Children grow up now in fearful and overprotective times. They are rarely allowed to play unsupervised in the streets. They are driven to school because parents fear them being knocked down if they walk. Parents are queuing up to buy tracker devices and would even consider implanting a chip into their child's arm. A scientist at Reading University announced last week that such a brave new world was close. We are close to hysteria about child abuse. Every stranger is a suspect rather than a benign influence and only the family is to be trusted, even though this is often where children are most vulnerable to neglect, abuse and death.
The statistics do not back up these new fears. Child murder is extremely rare and no more likely now than it ever was. Paedophiles have always existed, but traditionally they play upon the vulnerable - those in care or in foster homes and the hundreds of under-18s who run away from abuse, conflict and misery at home every week. Two hundred and twenty under-18s go missing each day. Approximately 70 per cent return home, but what about the rest? We never hear their stories in the press, yet the unique abduction and murder of two pretty 10-year-old girls from loving families was seized upon by the media, inflating an unprecedented tragedy into national paranoia. The grisly fact that those accused worked in local schools hammered another nail into the coffin of trust in our education staff.
We are in grave danger of damaging children more in the long-term through this pernicious suspicion and fear, for children inhabit a dangerous, risky world and many of the essential skills for navigating that world are absorbed during childhood. The child who has never been allowed to climb a high wall, or experience the thrill of doing something dangerous in a playground, has never been allowed to experience the fear and anxiety associated with risk or the sense of triumph that comes from success. The child who is driven everywhere will not learn how to cross a road. The child who is never allowed to ride their bike round the block or given money to buy something from the local corner shop is denied the opportunity to explore and learn how it feels to be away from parental scrutiny for a short while. The child who is consistently told never to talk to strangers risks growing up in an isolated world where all fellow human beings are potentially evil rather than good.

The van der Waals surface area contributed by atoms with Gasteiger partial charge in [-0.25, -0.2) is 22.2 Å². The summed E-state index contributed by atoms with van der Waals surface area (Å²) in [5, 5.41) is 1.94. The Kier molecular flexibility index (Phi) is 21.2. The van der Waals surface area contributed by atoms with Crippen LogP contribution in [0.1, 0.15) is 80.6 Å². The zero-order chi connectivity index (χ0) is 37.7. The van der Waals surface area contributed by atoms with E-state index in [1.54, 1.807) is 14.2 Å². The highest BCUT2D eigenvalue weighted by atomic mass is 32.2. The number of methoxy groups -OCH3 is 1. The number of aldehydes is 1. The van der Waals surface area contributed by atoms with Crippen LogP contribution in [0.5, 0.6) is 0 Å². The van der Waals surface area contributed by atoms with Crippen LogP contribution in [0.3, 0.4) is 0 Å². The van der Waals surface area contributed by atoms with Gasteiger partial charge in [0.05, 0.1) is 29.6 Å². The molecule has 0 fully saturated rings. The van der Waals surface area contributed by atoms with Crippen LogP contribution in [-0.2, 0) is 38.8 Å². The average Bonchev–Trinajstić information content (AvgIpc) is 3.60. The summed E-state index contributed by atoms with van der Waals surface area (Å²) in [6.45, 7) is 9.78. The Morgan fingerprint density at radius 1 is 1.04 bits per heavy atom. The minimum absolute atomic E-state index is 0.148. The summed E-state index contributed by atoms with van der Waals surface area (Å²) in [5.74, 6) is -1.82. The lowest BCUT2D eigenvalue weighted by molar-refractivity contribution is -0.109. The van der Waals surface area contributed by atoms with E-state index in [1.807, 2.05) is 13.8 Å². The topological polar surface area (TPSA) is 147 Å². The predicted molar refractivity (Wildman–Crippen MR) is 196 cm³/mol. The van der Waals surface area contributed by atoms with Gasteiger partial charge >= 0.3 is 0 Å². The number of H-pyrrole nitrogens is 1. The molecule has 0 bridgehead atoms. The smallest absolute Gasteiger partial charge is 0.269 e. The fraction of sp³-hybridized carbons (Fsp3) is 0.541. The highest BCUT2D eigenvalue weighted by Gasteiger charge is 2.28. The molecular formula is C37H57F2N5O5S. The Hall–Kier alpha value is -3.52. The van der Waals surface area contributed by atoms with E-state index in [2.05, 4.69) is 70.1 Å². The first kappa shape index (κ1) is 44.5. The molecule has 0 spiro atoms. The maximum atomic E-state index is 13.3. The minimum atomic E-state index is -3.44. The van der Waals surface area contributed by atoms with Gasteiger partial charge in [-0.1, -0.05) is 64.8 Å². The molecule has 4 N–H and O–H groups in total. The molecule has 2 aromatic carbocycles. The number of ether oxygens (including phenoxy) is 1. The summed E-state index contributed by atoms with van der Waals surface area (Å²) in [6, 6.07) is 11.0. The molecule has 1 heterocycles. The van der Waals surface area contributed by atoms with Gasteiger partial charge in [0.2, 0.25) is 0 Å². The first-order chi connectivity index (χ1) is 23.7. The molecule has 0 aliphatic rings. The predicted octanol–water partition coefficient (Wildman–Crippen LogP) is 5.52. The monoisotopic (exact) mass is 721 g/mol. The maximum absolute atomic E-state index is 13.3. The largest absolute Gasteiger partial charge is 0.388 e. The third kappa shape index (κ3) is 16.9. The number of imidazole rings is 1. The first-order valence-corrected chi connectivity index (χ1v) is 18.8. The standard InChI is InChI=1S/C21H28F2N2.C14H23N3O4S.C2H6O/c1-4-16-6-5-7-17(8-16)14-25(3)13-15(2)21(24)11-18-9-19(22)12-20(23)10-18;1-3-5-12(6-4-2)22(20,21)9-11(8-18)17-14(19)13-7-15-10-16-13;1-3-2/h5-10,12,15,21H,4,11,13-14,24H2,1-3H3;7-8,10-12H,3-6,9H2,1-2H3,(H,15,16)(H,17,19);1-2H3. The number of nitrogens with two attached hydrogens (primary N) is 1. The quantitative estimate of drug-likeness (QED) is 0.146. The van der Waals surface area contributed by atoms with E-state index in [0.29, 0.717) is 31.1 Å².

Growing up is a slow continuum that begins in childhood rather than adolescence. When younger children haven't been allowed to experience low risk and short periods of freedom away from home, research evidence suggests that they are less able to differentiate between low and high risk as teenagers when the stakes increase with exposure to drugs and alcohol and longer periods away from home. Risk is crucial to life - we risk failure or humiliation with every audition or job interview. Without an understanding of risk, there is no possibility of achievement, no sense of the need to strive for things and no sense of how to cope when they fail. We may ease our own anxieties about the possibilities of abduction by keeping our children under constant surveillance, but our duty as parents and guardians is to raise the young so that they are able to function and stay safe in the world they are destined to inhabit. The risk of abduction or murder by a complete stranger is still so small that there is no need for a massive lock-up of the nation's youth. Age-old wisdoms of never accepting presents, sweets or agreeing to go somewhere with someone - even if they know that person - without talking to their parents first, are usually good enough.
"The Terrible Teens" by Kate Figes is published by Viking at pound;9.99